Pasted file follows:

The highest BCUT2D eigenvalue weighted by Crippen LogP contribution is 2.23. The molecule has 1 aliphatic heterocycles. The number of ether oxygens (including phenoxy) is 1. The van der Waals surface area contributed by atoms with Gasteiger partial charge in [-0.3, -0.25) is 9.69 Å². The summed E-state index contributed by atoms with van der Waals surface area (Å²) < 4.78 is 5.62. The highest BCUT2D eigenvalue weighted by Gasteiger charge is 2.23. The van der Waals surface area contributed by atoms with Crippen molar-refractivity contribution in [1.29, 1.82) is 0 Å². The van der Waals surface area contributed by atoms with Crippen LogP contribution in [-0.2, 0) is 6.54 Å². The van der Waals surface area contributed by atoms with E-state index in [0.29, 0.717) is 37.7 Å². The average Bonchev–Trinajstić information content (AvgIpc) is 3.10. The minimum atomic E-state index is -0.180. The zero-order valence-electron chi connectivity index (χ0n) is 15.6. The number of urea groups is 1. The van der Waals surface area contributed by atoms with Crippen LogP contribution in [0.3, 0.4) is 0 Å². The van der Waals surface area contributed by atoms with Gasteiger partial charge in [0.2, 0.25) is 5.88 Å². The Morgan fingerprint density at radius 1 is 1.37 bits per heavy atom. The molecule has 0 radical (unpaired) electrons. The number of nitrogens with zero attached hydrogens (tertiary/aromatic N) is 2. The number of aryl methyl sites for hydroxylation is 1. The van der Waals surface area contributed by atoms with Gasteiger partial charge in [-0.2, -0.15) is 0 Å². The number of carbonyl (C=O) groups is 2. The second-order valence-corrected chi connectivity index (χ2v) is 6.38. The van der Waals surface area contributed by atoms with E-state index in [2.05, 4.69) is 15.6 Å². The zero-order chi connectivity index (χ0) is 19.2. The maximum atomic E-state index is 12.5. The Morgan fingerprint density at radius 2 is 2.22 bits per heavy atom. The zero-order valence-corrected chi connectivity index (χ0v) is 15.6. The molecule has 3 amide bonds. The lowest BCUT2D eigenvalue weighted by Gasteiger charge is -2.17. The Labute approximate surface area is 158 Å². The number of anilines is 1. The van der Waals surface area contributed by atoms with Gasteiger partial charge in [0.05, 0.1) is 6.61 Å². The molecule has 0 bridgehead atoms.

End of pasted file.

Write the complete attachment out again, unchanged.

The highest BCUT2D eigenvalue weighted by Crippen LogP contribution is 2.23. The molecule has 1 aliphatic heterocycles. The number of ether oxygens (including phenoxy) is 1. The van der Waals surface area contributed by atoms with Gasteiger partial charge in [-0.3, -0.25) is 9.69 Å². The summed E-state index contributed by atoms with van der Waals surface area (Å²) < 4.78 is 5.62. The highest BCUT2D eigenvalue weighted by Gasteiger charge is 2.23. The van der Waals surface area contributed by atoms with Crippen molar-refractivity contribution in [1.29, 1.82) is 0 Å². The van der Waals surface area contributed by atoms with Crippen LogP contribution in [-0.2, 0) is 6.54 Å². The van der Waals surface area contributed by atoms with E-state index in [0.29, 0.717) is 37.7 Å². The average Bonchev–Trinajstić information content (AvgIpc) is 3.10. The minimum atomic E-state index is -0.180. The zero-order valence-electron chi connectivity index (χ0n) is 15.6. The number of urea groups is 1. The van der Waals surface area contributed by atoms with Crippen LogP contribution in [0.3, 0.4) is 0 Å². The van der Waals surface area contributed by atoms with Gasteiger partial charge in [0.2, 0.25) is 5.88 Å². The Morgan fingerprint density at radius 1 is 1.37 bits per heavy atom. The molecule has 0 radical (unpaired) electrons. The number of nitrogens with zero attached hydrogens (tertiary/aromatic N) is 2. The number of aryl methyl sites for hydroxylation is 1. The van der Waals surface area contributed by atoms with Gasteiger partial charge in [-0.2, -0.15) is 0 Å². The number of carbonyl (C=O) groups is 2. The second-order valence-corrected chi connectivity index (χ2v) is 6.38. The van der Waals surface area contributed by atoms with E-state index in [2.05, 4.69) is 15.6 Å². The zero-order chi connectivity index (χ0) is 19.2. The maximum atomic E-state index is 12.5. The Morgan fingerprint density at radius 2 is 2.22 bits per heavy atom. The zero-order valence-corrected chi connectivity index (χ0v) is 15.6. The molecule has 3 amide bonds. The lowest BCUT2D eigenvalue weighted by Gasteiger charge is -2.17. The Labute approximate surface area is 158 Å². The number of anilines is 1. The van der Waals surface area contributed by atoms with Gasteiger partial charge in [0.05, 0.1) is 6.61 Å². The molecule has 0 bridgehead atoms.